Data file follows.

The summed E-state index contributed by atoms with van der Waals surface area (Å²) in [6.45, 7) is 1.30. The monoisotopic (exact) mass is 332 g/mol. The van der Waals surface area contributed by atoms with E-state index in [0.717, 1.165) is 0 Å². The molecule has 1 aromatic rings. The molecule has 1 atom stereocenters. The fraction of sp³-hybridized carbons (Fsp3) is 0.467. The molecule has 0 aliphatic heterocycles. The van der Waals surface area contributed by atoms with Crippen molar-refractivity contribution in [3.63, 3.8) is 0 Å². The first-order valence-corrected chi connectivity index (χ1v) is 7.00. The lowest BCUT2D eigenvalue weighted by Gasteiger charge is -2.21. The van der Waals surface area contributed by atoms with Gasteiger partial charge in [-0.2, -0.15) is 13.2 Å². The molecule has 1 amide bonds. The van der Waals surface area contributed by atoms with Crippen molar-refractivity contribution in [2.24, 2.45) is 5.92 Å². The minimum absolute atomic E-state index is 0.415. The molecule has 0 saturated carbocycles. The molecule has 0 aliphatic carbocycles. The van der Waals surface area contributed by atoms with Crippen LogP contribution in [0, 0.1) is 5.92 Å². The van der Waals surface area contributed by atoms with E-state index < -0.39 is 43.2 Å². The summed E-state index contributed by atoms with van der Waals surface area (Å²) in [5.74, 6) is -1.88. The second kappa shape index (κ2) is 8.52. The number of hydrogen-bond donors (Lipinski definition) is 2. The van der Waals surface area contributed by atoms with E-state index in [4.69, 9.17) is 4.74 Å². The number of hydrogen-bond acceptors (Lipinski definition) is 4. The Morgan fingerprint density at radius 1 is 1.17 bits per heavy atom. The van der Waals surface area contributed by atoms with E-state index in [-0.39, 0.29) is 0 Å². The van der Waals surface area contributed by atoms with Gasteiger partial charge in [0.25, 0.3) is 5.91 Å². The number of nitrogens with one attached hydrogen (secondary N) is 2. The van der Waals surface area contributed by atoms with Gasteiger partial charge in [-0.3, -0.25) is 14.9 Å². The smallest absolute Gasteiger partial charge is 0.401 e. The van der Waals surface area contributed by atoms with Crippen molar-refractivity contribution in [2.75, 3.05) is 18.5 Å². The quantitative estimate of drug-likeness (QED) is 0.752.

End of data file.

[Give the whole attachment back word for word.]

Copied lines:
The summed E-state index contributed by atoms with van der Waals surface area (Å²) in [6.45, 7) is 1.30. The monoisotopic (exact) mass is 332 g/mol. The van der Waals surface area contributed by atoms with E-state index in [0.717, 1.165) is 0 Å². The molecule has 1 aromatic rings. The molecule has 1 atom stereocenters. The fraction of sp³-hybridized carbons (Fsp3) is 0.467. The molecule has 0 aliphatic heterocycles. The van der Waals surface area contributed by atoms with Crippen molar-refractivity contribution in [3.63, 3.8) is 0 Å². The first-order valence-corrected chi connectivity index (χ1v) is 7.00. The lowest BCUT2D eigenvalue weighted by Gasteiger charge is -2.21. The van der Waals surface area contributed by atoms with Gasteiger partial charge in [-0.2, -0.15) is 13.2 Å². The molecule has 1 amide bonds. The van der Waals surface area contributed by atoms with Crippen molar-refractivity contribution in [2.24, 2.45) is 5.92 Å². The minimum absolute atomic E-state index is 0.415. The molecule has 0 saturated carbocycles. The molecule has 0 aliphatic carbocycles. The van der Waals surface area contributed by atoms with Crippen LogP contribution in [0, 0.1) is 5.92 Å². The van der Waals surface area contributed by atoms with E-state index < -0.39 is 43.2 Å². The summed E-state index contributed by atoms with van der Waals surface area (Å²) in [5.74, 6) is -1.88. The second kappa shape index (κ2) is 8.52. The number of hydrogen-bond donors (Lipinski definition) is 2. The van der Waals surface area contributed by atoms with E-state index in [4.69, 9.17) is 4.74 Å². The number of hydrogen-bond acceptors (Lipinski definition) is 4. The Morgan fingerprint density at radius 1 is 1.17 bits per heavy atom. The van der Waals surface area contributed by atoms with E-state index in [-0.39, 0.29) is 0 Å². The van der Waals surface area contributed by atoms with Gasteiger partial charge in [0.25, 0.3) is 5.91 Å². The number of nitrogens with one attached hydrogen (secondary N) is 2. The van der Waals surface area contributed by atoms with Gasteiger partial charge in [-0.3, -0.25) is 14.9 Å². The smallest absolute Gasteiger partial charge is 0.401 e. The van der Waals surface area contributed by atoms with Crippen molar-refractivity contribution in [2.75, 3.05) is 18.5 Å². The quantitative estimate of drug-likeness (QED) is 0.752.